COVID-19 , Cybercrime , Fraud Management & Cybercrime

Cybercriminals Using Zoom, WebEx as Phishing Lures: Report

Campaigns Aimed at Stealing Credentials, Distributing Malware
Cybercriminals Using Zoom, WebEx as Phishing Lures: Report

Cybercriminals are using spoofed messages and images from Zoom and Cisco WebEx as lures in new phishing campaigns that are designed to steal credentials or distribute malware, according to the security firm Proofpoint.

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These new campaigns, which started in late March, are attempting to take advantage of employees working from home during the COVID-19 pandemic, where they're relying more heavily on video conferencing technologies, according to the new Proofpoint report.

Cybercriminals are using phishing emails to entice at-home workers to enter their credentials into fake landing pages designed to spoof the webpages of Zoom and WebEx. Those passwords and usernames are then harvested by the attackers, according to Proofpoint.

"Threat actors are carefully following the coronavirus news cycle and aligning their social engineering-based attacks to those themes," Sherrod DeGrippo, senior director of threat research and detection at Proofpoint, tells Information Security Media Group. "As the pandemic and work-from-home orders continue, we can expect that the volume of these types of lures will only continue to increase."

Targeting Credentials

Since March 27, Proofpoint researchers have observed five ongoing phishing campaigns using spoofed landing pages designed to look like Zoom's sites and two campaigns spoofing WebEx, DeGrippo says.

These campaigns are targeting employees in a wide range of U.S. business sectors, including technology, accounting, aerospace, energy, healthcare, telecommunications, transportation, government and manufacturing, according to the report.

In one of the campaigns spoofing WebEx, the phishing attacks are carried out from addresses such as "cisco@webex[.]com" and "meetings@webex[.]com," which have subject lines such as "Critical Update!" or "Your account access will be limited in 24h." The messages are designed to entice recipients to click on links embedded in the message.

These emails claim that victims need to update their WebEx accounts to fix a security vulnerability listed as CVE-2016-9923, which is a legitimate software flaw. The phishing email then guides targeted users to a link that leads to a spoofed landing page, which then asks them to input their credentials, according to the report.

Phishing campaign spoofing Cisco WebEx (Source: Proofpoint)

In another campaign, cybercriminals have tried to steal Zoom account credentials by sending fake emails that welcome users to the Zoom platform and then ask them to click on an embedded link to activate their accounts, according to the report. And in yet another phishing effort, hackers send emails claiming that the recipient missed a Zoom meeting and can check their missed conference by clicking on a link, which takes them to a spoofed Zoom page that asks for their credentials.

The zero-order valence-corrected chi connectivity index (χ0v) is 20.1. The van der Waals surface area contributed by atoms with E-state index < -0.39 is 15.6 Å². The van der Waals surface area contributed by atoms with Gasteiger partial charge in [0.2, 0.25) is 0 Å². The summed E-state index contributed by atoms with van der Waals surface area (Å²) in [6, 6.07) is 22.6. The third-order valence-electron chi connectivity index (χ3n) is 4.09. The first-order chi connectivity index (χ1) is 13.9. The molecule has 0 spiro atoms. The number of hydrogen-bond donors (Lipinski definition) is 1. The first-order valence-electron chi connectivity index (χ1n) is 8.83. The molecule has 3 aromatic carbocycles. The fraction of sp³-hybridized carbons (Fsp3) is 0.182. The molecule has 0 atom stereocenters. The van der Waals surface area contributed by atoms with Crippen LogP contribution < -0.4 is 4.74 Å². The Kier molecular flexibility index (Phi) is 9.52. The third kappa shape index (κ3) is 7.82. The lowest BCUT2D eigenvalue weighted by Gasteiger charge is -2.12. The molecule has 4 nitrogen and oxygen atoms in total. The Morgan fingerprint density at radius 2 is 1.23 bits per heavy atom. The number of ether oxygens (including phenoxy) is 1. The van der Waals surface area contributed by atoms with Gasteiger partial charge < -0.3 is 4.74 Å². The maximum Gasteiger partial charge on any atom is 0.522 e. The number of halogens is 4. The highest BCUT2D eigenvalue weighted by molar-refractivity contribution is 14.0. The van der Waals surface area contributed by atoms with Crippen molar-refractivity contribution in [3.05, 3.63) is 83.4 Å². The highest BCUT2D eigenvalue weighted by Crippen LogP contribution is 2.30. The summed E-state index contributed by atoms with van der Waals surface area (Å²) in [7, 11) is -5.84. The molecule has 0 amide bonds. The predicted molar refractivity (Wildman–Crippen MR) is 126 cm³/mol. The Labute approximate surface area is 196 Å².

Installing Malware

In one of the Zoom-themed campaigns, the cybercriminals attempt to install malware on victims' devices by claiming that a company supplier is attempting to contact them about a proposal. These emails contain subject lines such as "[Company] Meeting cancelled - Could we do a Zoom call."

These phishing emails contain an attached Microsoft Excel file portrayed as containing information about the proposal. The file actually is laced with malicious macros and, if opened, installs two remote access Trojans - ServLoader and NetSupport - that can give attackers control over an infected device and enable them to move to other parts of the network. The campaign targeted companies in the energy, manufacturing, marketing/advertising, technology, IT and construction fields, according to Proofpoint.

Phishing email containing malicious attachment (Source: Proofpoint)

Other Campaigns

Other researchers note that numerous malicious campaigns using COVID-19 themes are continuing.

For example, earlier this month, Palo Alto Networks' Unit 42 division uncovered two phishing campaigns that targeted healthcare organizations, research facilities and government agencies (see: Fresh COVID-19 Phishing Scams Try to Spread Malware: Report).


About the Author

Ishita Chigilli Palli

Ishita Chigilli Palli

Senior Correspondent, Global News Desk

As senior correspondent for Information Security Media Group's global news desk, Ishita covers news worldwide. She previously worked at Thomson Reuters, where she specialized in reporting breaking news stories on a variety of topics.




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